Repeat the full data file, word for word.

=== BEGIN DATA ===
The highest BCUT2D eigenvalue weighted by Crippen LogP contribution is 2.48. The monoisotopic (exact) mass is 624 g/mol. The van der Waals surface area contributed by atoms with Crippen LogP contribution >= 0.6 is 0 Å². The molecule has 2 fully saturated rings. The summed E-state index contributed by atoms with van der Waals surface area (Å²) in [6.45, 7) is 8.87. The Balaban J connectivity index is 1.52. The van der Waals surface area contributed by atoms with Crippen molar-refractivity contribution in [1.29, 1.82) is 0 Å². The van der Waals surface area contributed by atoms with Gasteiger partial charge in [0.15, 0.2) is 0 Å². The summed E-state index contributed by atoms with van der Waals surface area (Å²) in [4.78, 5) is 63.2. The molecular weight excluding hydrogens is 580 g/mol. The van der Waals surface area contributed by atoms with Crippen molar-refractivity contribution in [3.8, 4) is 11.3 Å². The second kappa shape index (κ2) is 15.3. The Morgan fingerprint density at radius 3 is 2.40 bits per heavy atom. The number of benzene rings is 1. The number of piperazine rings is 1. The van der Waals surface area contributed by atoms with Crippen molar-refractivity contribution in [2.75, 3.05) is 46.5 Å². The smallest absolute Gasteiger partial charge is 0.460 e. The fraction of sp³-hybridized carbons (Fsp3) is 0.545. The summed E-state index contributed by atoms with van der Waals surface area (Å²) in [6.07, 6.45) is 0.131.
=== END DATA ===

The highest BCUT2D eigenvalue weighted by Crippen LogP contribution is 2.48. The monoisotopic (exact) mass is 624 g/mol. The van der Waals surface area contributed by atoms with Crippen LogP contribution >= 0.6 is 0 Å². The molecule has 2 fully saturated rings. The summed E-state index contributed by atoms with van der Waals surface area (Å²) in [6.45, 7) is 8.87. The Balaban J connectivity index is 1.52. The van der Waals surface area contributed by atoms with Crippen molar-refractivity contribution in [1.29, 1.82) is 0 Å². The van der Waals surface area contributed by atoms with Gasteiger partial charge in [0.15, 0.2) is 0 Å². The summed E-state index contributed by atoms with van der Waals surface area (Å²) in [4.78, 5) is 63.2. The molecular weight excluding hydrogens is 580 g/mol. The van der Waals surface area contributed by atoms with Crippen molar-refractivity contribution in [3.8, 4) is 11.3 Å². The second kappa shape index (κ2) is 15.3. The Morgan fingerprint density at radius 3 is 2.40 bits per heavy atom. The number of benzene rings is 1. The number of piperazine rings is 1. The van der Waals surface area contributed by atoms with Crippen molar-refractivity contribution in [2.75, 3.05) is 46.5 Å². The smallest absolute Gasteiger partial charge is 0.460 e. The fraction of sp³-hybridized carbons (Fsp3) is 0.545. The summed E-state index contributed by atoms with van der Waals surface area (Å²) in [6.07, 6.45) is 0.131.